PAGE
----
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Middle Tennessee's Native American History:

Dragging Canoe and The Chickamauga Cherokees


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Trail of Tears Interpretive Sign

On April 2, 1781, Nashville's early settlers barely managed to fend off an attack by a force of Chickamauga Cherokees led by Dragging Canoe. The "Battle of the Bluffs" is one of the most famous incidents of Nashville's early history. The details of the battle are related in every account of the "founding" of Nashville. Less well known are the events leading up to the battle.

Dragging Canoe opposed the settlement of the Middle Cumberland area from the very beginning. In 1775 a land speculator named Richard Henderson met with a group of influential Cherokee leaders at Sycamore Shoals in East Tennessee. He wanted to buy the Cherokee claim to most of Kentucky and part of Middle Tennessee - about two million acres of land. This area was an important hunting ground for the Cherokee and many other tribes.

Under the Cherokee system of government, such an agreement needed unanimous consent to be considered binding - anyone who disagreed could not be expected to abide by its terms. Although his father favored the deal, Dragging Canoe, who at the time was chief of Great Island Town, objected vehemently. In an address to the council, Dragging Canoe predicted that selling the land would result in the extinction of the Cherokee. He refused to consent to the agreement, and warned that he and his warriors would fight for the land. But the other chiefs signed the agreement, which became known as Henderson's Purchase.

The American Revolution broke out one month after Henderson's Purchase was signed. Many Cherokee towns tried to stay neutral in the conflict but a war faction emerged, with Dragging Canoe as a principal leader. Because the American settlements were steadily encroaching on Cherokee territory, the war faction seized the opportunity to launch military strikes against them. But many Cherokee towns were also destroyed during the war - even the neutral ones. As a result Dragging Canoe moved his people to Chickamauga Creek, near present day Chattanooga. These settlements became known as the Chickamauga towns.

No attempt was made to settle the Middle Cumberland area until the winter of 1779-80. From the Wautauga settlements in East Tennessee, James Robertson led a group of men to the French Lick by an overland route. John Donelson led another group, made up of the families of the men in the Robertson group. They planned to travel by boat down the Tennessee River to the Cumberland River. From there they would make their way up the Cumberland to the French Lick, the future site of Nashville.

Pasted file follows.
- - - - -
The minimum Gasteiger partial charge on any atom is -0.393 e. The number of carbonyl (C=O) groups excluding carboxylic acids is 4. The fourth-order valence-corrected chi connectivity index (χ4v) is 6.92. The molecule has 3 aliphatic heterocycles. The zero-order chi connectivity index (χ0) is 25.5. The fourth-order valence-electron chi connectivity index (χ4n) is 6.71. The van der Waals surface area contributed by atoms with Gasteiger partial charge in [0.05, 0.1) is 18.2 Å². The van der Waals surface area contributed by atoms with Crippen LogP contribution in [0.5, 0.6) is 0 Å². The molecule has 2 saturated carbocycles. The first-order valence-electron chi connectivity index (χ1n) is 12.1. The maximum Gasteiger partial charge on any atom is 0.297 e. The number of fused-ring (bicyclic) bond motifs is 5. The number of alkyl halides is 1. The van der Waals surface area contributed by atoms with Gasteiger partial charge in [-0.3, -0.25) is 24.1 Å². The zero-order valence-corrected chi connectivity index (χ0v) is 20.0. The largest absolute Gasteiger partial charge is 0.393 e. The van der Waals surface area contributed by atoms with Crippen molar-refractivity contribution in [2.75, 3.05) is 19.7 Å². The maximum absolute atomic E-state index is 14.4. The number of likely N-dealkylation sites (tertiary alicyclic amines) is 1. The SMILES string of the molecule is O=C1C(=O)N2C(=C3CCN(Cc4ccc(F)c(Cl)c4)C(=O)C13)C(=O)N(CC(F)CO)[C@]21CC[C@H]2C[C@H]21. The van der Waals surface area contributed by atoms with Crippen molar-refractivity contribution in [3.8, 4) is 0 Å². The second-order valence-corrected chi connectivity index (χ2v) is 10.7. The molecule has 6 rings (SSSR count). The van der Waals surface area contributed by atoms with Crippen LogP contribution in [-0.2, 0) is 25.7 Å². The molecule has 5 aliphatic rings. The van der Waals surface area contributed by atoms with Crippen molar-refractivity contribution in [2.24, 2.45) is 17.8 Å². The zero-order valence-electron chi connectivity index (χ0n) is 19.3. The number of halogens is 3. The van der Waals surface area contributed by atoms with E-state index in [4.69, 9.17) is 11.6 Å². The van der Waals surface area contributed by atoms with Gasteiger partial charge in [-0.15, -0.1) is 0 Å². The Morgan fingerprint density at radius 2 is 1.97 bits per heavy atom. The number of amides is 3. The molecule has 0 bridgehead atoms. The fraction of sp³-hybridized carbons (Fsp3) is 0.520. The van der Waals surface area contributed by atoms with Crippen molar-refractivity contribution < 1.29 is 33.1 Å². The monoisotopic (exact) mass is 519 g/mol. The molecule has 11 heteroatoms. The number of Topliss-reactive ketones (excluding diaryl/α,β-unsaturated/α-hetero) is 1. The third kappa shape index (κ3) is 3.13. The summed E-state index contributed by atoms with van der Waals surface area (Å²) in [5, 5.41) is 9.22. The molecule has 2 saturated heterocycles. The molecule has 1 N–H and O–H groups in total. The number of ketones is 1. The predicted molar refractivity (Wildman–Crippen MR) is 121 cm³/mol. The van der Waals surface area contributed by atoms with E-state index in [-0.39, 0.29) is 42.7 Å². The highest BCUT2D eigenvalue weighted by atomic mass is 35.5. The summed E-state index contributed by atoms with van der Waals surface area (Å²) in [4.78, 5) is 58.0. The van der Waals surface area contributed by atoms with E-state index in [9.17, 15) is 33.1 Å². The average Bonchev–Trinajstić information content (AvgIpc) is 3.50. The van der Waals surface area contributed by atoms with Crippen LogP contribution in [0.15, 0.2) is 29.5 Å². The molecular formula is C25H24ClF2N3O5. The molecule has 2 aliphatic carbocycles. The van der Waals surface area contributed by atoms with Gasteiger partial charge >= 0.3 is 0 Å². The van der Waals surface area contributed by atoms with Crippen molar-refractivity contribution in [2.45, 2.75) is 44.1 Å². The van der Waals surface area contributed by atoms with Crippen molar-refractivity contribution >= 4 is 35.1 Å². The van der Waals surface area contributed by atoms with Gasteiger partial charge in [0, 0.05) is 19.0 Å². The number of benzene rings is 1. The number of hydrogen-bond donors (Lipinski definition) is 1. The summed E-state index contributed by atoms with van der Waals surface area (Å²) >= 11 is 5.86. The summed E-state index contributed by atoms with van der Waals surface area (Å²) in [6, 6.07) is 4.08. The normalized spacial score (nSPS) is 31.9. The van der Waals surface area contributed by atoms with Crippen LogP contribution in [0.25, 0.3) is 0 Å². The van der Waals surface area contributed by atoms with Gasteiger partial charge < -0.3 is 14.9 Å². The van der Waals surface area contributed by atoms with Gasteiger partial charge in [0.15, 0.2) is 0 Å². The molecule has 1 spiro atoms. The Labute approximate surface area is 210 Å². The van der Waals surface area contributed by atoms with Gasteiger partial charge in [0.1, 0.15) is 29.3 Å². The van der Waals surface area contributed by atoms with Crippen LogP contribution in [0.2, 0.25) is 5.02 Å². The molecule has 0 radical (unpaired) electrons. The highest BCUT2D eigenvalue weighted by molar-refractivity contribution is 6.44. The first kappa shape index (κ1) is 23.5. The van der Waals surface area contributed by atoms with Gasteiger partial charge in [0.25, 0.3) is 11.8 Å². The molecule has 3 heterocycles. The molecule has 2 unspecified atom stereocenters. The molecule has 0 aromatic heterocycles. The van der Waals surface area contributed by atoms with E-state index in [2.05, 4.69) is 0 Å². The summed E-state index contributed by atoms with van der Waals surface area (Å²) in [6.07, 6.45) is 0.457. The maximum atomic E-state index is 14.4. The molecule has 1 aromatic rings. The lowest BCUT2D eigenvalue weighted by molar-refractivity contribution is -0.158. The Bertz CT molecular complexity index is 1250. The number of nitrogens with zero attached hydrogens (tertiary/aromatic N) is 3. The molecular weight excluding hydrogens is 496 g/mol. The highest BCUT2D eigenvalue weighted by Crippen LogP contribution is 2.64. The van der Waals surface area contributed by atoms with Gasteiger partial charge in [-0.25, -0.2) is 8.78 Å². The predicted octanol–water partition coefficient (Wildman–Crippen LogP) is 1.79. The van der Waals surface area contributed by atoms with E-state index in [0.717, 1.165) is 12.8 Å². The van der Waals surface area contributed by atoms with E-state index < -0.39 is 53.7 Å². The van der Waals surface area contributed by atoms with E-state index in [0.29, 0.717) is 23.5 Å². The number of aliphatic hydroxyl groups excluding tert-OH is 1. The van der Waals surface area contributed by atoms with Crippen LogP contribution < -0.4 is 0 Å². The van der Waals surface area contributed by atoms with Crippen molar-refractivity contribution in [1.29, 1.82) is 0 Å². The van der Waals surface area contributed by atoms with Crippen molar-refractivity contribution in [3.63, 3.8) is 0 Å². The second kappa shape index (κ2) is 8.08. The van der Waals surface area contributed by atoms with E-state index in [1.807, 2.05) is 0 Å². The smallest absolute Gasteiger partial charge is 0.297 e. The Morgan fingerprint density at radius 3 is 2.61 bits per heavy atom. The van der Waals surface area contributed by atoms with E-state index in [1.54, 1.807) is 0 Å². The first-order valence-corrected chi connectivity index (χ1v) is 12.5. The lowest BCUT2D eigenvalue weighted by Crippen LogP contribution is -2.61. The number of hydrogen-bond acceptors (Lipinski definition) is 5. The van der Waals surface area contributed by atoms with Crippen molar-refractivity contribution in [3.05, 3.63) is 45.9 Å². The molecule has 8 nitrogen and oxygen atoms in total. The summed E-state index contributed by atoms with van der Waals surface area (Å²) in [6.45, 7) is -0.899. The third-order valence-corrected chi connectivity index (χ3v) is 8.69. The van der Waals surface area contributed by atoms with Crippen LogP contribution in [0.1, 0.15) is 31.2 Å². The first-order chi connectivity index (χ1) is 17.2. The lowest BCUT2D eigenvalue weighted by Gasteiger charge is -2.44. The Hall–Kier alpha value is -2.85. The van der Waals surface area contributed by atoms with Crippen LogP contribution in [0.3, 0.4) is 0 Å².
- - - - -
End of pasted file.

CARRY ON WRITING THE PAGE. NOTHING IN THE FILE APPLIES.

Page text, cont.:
Near Chattanooga they came under heavy fire as they passed the Chickamauga towns on the Tennessee. The Indians captured one boat with 28 people on board, but most of the settlers reached their destination. They built Fort Nashborough and other fortified stations as protection against expected hostilities. In the fall of 1780 the Chickamaugans began regular raids on the Cumberland stations. The "Battle of the Bluffs" was only one in a long series of assaults aimed at driving the settlers away.

During the next few years, conditions deteriorated in the rest of the Cherokee Nation, just as Dragging Canoe had predicted. The Chickamauga towns grew stronger as more warriors joined the effort to hold on to their ancestral lands. They sent war parties to East and Middle Tennessee, and to Georgia to fight for Cherokee land, and also to help other Indian nations threatened by white settlements in the Ohio country, Kentucky, and Virginia.

But the white settlements also grew stronger with booming populations migrating from back East, and they managed to withstand the Indian assault. Then, in 1792, shortly after launching efforts to form a confederacy of southern tribes, Dragging Canoe died. His followers fought on for two more years. Finally, facing overwhelming odds, they signed the Treaty of Tellico Blockhouse and ended the long "Cherokee Wars".

The Chickamaugans had fought for the survival of the Cherokee people for almost 20 years. The peace that followed the Treaty of Tellico Blockhouse was a result of their determined struggle - the American government didn't want another war with the Cherokee. During this period the Cherokee revived their national culture, grew strong again, and through treaty negotiations and legal challenges resisted the United States government's Indian ‘Removal’ policy until 1838.

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